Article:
Another interesting contrast that has made news is between human and non-human victims of Ebola. The Spanish nurse who contracted the virus while caring for Spain’s “patient zero” (a priest who returned from Africa with the virus and then died) was treated with some sympathy, despite initial suggestions from her superiors (similar to the government’s response in the United States) that she had deviated from protocol. However, her pet dog Excalibur received much greater expressions of sympathy and support, particularly when Excalibur was ultimately euthanized as a precautionary measure regardless of showing no symptoms of Ebola or scientists possessing much knowledge of canine susceptibility to the virus (Wilson 2014).
Also problematic has been the comparison the U.S. Centers for Disease Control and Prevention (CDC) director made between Ebola and HIV. In early October, Dr. Thomas Frieden said at a World Bank forum: “This is a fluid and heterogeneous epidemic. It’s changing quickly, and it’s going to be a long fight. … I will say that in the 30 years I’ve been working in public health, the only thing like this has been AIDS. We have to work now so this is not the world’s next AIDS” (Westcott 2014, ¶3).Footnote 1
While Frieden likely was attempting to underscore the potential scope of the epidemic, especially if (resource-rich) countries don’t respond, he may have undermined his intention and obscured an accurate understanding of the risks and needs within and beyond Ebola-affected areas. Unfortunately, many today still see HIV/AIDS as a disease of an “other,” rooted in Africa and/or homosexuality, and even “just desserts” for stigmatized behaviors. While Ebola was initially viewed (and also disregarded) in the same way—as an African phenomenon—this has very rapidly changed as individuals “closer to home” have become infected. Moreover, Ebola and HIV are different. Although both are viruses spread via bodily fluids (and neither is very durable outside the human body), “Ebola is transmitted when a person is sick, usually very sick, and you have to come into direct contact with bodily fluids. So it’s difficult not to know you’re exposed” (Anthony Fauci cited in Siegel 2014, ¶15). Those with HIV, on the other hand, may remain symptomless but infectious for years, making it much harder to identify and combat infection. Treatments also vary; where one is acute and relies on “good supportive care and the patient’s immune response” (CDC 2014, ¶5), the other is ongoing and requires multiple, expensive antiretrovirals.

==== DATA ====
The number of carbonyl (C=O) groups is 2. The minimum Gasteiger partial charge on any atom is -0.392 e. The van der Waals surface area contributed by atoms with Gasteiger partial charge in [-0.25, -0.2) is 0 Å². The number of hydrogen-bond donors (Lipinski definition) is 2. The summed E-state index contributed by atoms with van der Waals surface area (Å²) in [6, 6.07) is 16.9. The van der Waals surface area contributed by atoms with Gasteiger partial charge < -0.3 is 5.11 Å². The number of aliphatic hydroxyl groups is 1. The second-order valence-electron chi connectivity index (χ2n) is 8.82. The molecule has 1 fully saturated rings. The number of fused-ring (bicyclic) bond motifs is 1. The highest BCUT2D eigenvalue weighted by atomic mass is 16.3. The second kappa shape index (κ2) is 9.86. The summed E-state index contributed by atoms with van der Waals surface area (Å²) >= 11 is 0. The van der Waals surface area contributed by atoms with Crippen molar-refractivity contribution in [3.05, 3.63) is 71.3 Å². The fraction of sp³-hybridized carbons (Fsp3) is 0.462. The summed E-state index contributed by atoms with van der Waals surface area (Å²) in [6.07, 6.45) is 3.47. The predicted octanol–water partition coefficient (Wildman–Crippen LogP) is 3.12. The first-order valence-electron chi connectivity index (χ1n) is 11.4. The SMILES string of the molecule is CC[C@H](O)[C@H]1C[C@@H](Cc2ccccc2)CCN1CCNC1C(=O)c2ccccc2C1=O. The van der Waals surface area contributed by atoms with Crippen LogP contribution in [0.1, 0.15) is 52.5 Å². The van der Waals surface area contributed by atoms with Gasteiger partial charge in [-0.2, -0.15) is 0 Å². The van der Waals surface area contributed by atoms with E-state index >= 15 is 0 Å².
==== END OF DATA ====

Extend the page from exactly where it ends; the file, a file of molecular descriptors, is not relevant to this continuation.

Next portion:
Where Frieden’s comparison may be apt is in regards to the U.S. response to HIV in the 1980s as one of indifference and disdain (because it was seen primarily as infecting and affecting gay men), and even today many politicians and organizations in the United States support abstinence-only sex education, disapprove of needle exchanges, and never think about why condom advertisements are not seen on broadcast TV. The comparison Frieden failed to make clear was our complicity with allowing the epidemic to grow.
As Holloway noted in “Made Vulnerable: Notes on Privilege; or, How When You Say Their Names, the Bodies Go Missing,” there is much concealed in public health terms such as “target population,” “priority population,” and “vulnerable population” or by prioritizing the needs of “our own” health care workers over local (i.e., “foreign”) health care workers living within the most-affected regions. What structures do we ignore and who in power do we absolve by such phrasing? Isn’t it more honest and more revealing to say “populations made vulnerable by …” (Holloway 2014)?
We know that socioeconomics and other social determinants (e.g., discrimination, exposure to violence, lack of education and social support, etc.) are tied to health and risk of illness and disease. We also know that socioeconomics and other social determinants affect prognosis and recovery. And we know that while the “exotic” like Ebola captures our attention (however fleetingly), in fact the greatest threat of incurable infection comes from the global overuse of antibiotics in medicine, veterinary practice, and agriculture. Resistant microorganisms are now challenging health systems worldwide on an unprecedented scale. Yet research and development into new antimicrobials have dwindled on the basis of profitability, and governments, industry, clinicians, and patients have been resistant to change current behaviors.